Puck is 'just not going in' for Ducks' Perry

His routine is the same. He’s always the last player to leave the ice during pregame warmups and takes a rink-long shot at the opposing net before he hops through the tunnel into the dressing room.

Hockey players often alter things during a slump, maybe use a different stick. But Corey Perry said he hasn’t changed anything during a 15-game goal-scoring drought, his longest since his rookie season in 2005-06.

Perry loathes to talk about it, largely because there’s not much more to say. The scoring chances are there: He’s put 43 shots on net during the slump and is the Ducks’ co-leading scorer going into a western Canada swing that starts Thursday at the Vancouver Canucks.

“I just stick to my game,” Perry said. “It’s frustrating but at the same time, I’m getting my opportunities. It’s just not going in.”

That frustration boiled over Tuesday when Perry fought Montreal’s Andrew Shaw. Perry said he was trying to inject some energy.

“Stuff happens during a game, and I thought it could be a good time to stir something up and kind of change the momentum,” Perry said.

The Ducks subsequently scored a power-play goal. Late in a 2-1 win, Perry got the puck on the doorstop but it was partially poke-checked and Canadiens goalie Carey Price gobbled up the try. 

That’s Perry’s slump in a nutshell: It’s continued even when he’s gone to the net. Ducks Coach Randy Carlyle visited Perry in his hometown of London, Canada, before June’s NHL Draft and told him over breakfast that Perry had gotten away from that prime area, where Perry scores most of his goals.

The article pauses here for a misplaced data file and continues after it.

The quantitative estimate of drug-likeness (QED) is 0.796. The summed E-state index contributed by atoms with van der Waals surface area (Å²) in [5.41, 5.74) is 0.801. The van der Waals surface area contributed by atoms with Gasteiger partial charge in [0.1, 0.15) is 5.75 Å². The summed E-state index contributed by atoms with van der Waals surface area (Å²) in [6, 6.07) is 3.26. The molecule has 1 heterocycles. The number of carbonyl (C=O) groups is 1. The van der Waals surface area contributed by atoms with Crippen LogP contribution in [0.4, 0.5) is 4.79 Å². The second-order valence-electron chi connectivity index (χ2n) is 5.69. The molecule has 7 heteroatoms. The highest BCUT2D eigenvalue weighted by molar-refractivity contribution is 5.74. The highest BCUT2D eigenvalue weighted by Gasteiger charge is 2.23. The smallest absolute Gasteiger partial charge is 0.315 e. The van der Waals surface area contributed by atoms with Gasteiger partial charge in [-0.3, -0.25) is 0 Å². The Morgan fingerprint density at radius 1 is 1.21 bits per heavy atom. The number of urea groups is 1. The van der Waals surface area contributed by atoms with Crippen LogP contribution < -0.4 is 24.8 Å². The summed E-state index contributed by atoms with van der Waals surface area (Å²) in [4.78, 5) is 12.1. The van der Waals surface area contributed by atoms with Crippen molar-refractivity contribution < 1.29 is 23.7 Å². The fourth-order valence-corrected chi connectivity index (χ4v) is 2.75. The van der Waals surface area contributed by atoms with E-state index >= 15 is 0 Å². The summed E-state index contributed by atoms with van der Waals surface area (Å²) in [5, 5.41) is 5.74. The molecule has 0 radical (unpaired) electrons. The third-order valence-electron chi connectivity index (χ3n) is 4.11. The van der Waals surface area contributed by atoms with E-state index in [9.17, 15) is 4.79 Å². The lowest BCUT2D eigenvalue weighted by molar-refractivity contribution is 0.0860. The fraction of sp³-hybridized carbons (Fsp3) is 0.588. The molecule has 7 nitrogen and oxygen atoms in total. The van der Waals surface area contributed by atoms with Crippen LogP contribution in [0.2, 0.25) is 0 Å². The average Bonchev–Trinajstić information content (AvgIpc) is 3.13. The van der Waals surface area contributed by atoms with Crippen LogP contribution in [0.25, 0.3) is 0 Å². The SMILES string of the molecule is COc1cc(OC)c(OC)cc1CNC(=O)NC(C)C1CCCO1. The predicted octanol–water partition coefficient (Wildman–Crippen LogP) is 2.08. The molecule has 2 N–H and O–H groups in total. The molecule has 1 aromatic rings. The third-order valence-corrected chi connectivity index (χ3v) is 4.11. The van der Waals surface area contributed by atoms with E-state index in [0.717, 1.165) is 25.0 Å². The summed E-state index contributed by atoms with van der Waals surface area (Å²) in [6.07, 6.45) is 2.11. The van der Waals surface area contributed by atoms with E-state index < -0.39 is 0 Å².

“If you’re not going to go there, you’re not going to get the minutes that are required,” Carlyle said. “There’s cookies to be earned.”

Perry had a sweet tooth early with four goals in his first eight games before the slump began on Oct. 28. He has not scored a power-play goal this season.

Carlyle recently suggested taking Perry out of his top-line role, but Perry still has contributed 12 assists during the drought and Carlyle is hesitant to move players from his second and third lines.

Carlyle probably realizes it should even out. He coached Perry during his Hart Trophy-winning season in 2010-11, when Perry scored 30 of his 50 goals in his final 41 games of that MVP year. Perry was goal-less in his first 11 games last season and finished with 34.

Said Perry, “You’ve just got to stick with it and keep pushing.” 

Theodore’s homecoming

Defenseman Shea Theodore will have about 20 family and friends in attendance in Vancouver, including his parents, Cam and Corinne.  

Theodore grew up in British Columbia and occasionally went to Canucks games. His favorite players were Ed Jovanovski and Markus Naslund.

“Almost once a year my dad’s boss would give him tickets. It’s pretty special,” Theodore said on going back.

The homecoming comes as Theodore regains his confidence. He played one of his better games Tuesday, since being recalled on Nov. 20. Assistant coach Trent Yawney said Theodore has been able to put negative shifts behind him.

“It’s nice to see him get back to what we saw earlier on,” Yawney said. “We all knew it was there. It’s just that mentally, you’ve got to fight through it.”

NEXT UP

AT VANCOUVER

When: 7 p.m. Thursday

On the air: TV: Ch.13; Radio: 830

Update: Yawney said Joseph Cramarossa (lower body) was a possibility to make the trip but did not know if Clayton Stoner (lower body) would join them. Vancouver defenseman Alexander Edler (broken finger) is expected to be out four to six weeks, leaving the Canucks with one of the youngest defenses in the NHL

Copyright © 2017, Los Angeles Times
EDITION: California | U.S. & World
60°